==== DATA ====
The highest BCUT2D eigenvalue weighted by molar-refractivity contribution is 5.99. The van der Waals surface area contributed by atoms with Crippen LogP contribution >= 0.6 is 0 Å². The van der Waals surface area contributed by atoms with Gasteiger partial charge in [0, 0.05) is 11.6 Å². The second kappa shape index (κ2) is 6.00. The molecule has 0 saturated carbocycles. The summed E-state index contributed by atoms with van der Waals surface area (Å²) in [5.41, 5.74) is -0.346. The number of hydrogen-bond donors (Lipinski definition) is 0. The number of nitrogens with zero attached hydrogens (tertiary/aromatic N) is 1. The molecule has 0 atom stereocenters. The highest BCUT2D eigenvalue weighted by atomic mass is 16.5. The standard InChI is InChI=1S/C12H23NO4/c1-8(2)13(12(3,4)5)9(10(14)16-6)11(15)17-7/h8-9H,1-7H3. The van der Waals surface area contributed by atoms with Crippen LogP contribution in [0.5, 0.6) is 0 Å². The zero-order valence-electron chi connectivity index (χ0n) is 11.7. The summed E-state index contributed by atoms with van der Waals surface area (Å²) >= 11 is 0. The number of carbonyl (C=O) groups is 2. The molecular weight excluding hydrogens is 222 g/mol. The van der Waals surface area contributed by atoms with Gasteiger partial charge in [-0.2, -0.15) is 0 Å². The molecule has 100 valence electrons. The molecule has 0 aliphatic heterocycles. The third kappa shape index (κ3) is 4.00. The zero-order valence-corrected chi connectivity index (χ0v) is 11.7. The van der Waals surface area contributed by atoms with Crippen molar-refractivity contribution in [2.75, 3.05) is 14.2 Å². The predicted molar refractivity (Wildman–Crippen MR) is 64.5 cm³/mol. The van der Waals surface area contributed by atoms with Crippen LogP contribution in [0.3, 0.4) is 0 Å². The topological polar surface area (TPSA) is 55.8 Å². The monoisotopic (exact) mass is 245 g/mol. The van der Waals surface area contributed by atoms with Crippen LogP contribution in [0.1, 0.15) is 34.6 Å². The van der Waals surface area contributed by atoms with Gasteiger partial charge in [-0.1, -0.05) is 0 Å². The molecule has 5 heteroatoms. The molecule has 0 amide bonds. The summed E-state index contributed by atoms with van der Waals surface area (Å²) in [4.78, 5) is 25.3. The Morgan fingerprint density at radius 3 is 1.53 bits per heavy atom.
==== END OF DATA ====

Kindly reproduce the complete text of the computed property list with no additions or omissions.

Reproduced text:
The highest BCUT2D eigenvalue weighted by molar-refractivity contribution is 5.99. The van der Waals surface area contributed by atoms with Crippen LogP contribution >= 0.6 is 0 Å². The van der Waals surface area contributed by atoms with Gasteiger partial charge in [0, 0.05) is 11.6 Å². The second kappa shape index (κ2) is 6.00. The molecule has 0 saturated carbocycles. The summed E-state index contributed by atoms with van der Waals surface area (Å²) in [5.41, 5.74) is -0.346. The number of hydrogen-bond donors (Lipinski definition) is 0. The number of nitrogens with zero attached hydrogens (tertiary/aromatic N) is 1. The molecule has 0 atom stereocenters. The highest BCUT2D eigenvalue weighted by atomic mass is 16.5. The standard InChI is InChI=1S/C12H23NO4/c1-8(2)13(12(3,4)5)9(10(14)16-6)11(15)17-7/h8-9H,1-7H3. The van der Waals surface area contributed by atoms with Crippen LogP contribution in [0.5, 0.6) is 0 Å². The zero-order valence-electron chi connectivity index (χ0n) is 11.7. The summed E-state index contributed by atoms with van der Waals surface area (Å²) >= 11 is 0. The number of carbonyl (C=O) groups is 2. The molecular weight excluding hydrogens is 222 g/mol. The van der Waals surface area contributed by atoms with Gasteiger partial charge in [-0.2, -0.15) is 0 Å². The molecule has 100 valence electrons. The molecule has 0 aliphatic heterocycles. The third kappa shape index (κ3) is 4.00. The zero-order valence-corrected chi connectivity index (χ0v) is 11.7. The van der Waals surface area contributed by atoms with Crippen molar-refractivity contribution in [2.75, 3.05) is 14.2 Å². The predicted molar refractivity (Wildman–Crippen MR) is 64.5 cm³/mol. The van der Waals surface area contributed by atoms with Crippen LogP contribution in [0.3, 0.4) is 0 Å². The topological polar surface area (TPSA) is 55.8 Å². The monoisotopic (exact) mass is 245 g/mol. The van der Waals surface area contributed by atoms with Crippen LogP contribution in [0.1, 0.15) is 34.6 Å². The van der Waals surface area contributed by atoms with Gasteiger partial charge in [-0.1, -0.05) is 0 Å². The molecule has 5 heteroatoms. The molecule has 0 amide bonds. The summed E-state index contributed by atoms with van der Waals surface area (Å²) in [4.78, 5) is 25.3. The Morgan fingerprint density at radius 3 is 1.53 bits per heavy atom.